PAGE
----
- Post 19 June 2012
- By The Chicago Defender
- Hits: 155
On the heels of President Obama’s recent political stance, some Americans continue to struggle with the simple idea of homosexuality and gay marriage. Since many have come forward in opposition of gay marriage as an unnatural union, can we really live in a society that accepts people for who they are no matter what lifestyle they choose? Are we ready to confront the realities of this existence in our own backyards? The Goodman Theatre in association with About Face Theatre confronts these questions in their latest production – “Immediate Family” – written by Paul Oakley Stovall and directed by The Cosby Show’s Phylicia Rashad.
Set on Chicago’s Southside at the home of the Bryant family, this rich and sensitive story is surprisingly filled with excitement and humor. The oldest Bryant sibling, Evy, is the conservative head of the family with strong family and cultural pride. She is the primary resident of the home, left to her by the sibling’s parents (and her estranged husband). Evy’s brother, Tony, is a fun loving young man. He also holds tight to his family and has a strong desire to ‘keep the peace’ considering it is the weekend of his wedding. Ronnie, who has traveled far to be a part of this special weekend of wedding bliss, is definitely a blood member of the Bryant family. But she struggles in her relationship - particularly to Evy- and finds resolve in a sleugh of alcoholic drinks. Evy’s other brother, Jesse, arrives in town after several distant years. Reserved, yet full of life, he comes bearing bags of secrets. His ‘friend’, Kristian, also arrives as the wedding photographer. Although initially afraid to reveal the truth of his relationship to Kristian, Jesse ultimately confronts the root of his fear. He ultimately discloses his secrets and reasons for his departure. Last but certainly not least is the fun and boisterous neighbor – Nina - who is a much needed comic relief. She is a long time neighbor to the Bryant family and takes on the familiar role of a ‘play cousin’.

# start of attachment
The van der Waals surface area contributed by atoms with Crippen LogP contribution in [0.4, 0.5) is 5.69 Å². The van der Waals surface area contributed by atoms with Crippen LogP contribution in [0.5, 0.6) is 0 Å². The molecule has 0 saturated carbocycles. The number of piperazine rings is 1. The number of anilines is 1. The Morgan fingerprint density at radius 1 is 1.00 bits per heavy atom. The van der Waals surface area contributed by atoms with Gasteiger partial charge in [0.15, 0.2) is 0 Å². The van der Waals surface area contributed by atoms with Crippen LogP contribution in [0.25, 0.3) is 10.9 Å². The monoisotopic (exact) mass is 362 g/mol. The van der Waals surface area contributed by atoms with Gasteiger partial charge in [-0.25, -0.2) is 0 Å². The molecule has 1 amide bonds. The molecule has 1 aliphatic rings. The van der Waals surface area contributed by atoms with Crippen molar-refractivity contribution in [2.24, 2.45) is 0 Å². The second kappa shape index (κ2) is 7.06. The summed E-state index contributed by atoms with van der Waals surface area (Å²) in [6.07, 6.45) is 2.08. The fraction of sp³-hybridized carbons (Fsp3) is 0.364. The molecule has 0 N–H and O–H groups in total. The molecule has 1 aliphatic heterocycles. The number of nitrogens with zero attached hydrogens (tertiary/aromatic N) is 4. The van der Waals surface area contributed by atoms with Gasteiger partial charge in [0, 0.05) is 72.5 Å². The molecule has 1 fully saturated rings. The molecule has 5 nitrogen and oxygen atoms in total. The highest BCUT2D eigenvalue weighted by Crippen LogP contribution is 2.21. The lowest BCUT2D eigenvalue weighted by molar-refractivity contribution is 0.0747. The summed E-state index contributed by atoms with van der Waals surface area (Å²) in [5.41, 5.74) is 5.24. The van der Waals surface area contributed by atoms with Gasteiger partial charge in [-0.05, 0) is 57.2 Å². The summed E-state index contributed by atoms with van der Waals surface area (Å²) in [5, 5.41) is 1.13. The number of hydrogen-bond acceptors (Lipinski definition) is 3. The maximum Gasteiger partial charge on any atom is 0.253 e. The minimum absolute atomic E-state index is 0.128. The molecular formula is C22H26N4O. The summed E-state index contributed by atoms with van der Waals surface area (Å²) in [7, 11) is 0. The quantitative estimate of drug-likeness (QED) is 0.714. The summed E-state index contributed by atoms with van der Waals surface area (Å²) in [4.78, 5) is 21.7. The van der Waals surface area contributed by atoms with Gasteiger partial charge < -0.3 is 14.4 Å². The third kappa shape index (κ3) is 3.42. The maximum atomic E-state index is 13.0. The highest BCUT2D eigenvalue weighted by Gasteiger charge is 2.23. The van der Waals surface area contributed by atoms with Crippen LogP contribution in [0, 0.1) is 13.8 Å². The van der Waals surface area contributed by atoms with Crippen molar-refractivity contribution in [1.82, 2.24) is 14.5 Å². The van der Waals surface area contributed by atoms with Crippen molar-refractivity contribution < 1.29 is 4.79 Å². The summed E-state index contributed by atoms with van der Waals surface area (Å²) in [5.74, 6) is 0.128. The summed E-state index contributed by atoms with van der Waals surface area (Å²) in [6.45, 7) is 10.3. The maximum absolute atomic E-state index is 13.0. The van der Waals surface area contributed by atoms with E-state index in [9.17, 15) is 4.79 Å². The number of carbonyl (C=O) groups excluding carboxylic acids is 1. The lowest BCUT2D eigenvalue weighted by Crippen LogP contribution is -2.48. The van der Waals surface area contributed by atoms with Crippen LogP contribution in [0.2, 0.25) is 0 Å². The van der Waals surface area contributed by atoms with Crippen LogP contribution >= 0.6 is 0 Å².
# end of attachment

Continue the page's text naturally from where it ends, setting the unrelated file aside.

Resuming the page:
The ensemble of actors bring to life a joyous walk down memory lane for many of us who have sat around the living room table telling jokes, playing bid whiz, and simply enjoying the company of family. Actors J. Nicole Brooks, Shanesia Davis, Phillip James Brannon, Cynda Williams (Mo’ Better Blues), Kamal Angelo Bolden, and Patrick Sarb give brilliant performances. It is also a true gift to see the creative and genius direction by Ms. Phylicia Rashad. But what’s most precious is the playwright’s (Paul Oakley Stovall) insurmountable courage to tackle the subject of being gay and Black. Regardless of the position one may take on gay marriage, homosexuality, or race relations, “Immediate Family” is well worth attending. The journey toward truth and happiness is something we can all relate. This production is a reflection of that type of voyage. At the very least, it is a path of self-reflection. “Immediate Family” runs through Aug. 5 at the Goodman.
Copyright 2012 Chicago Defender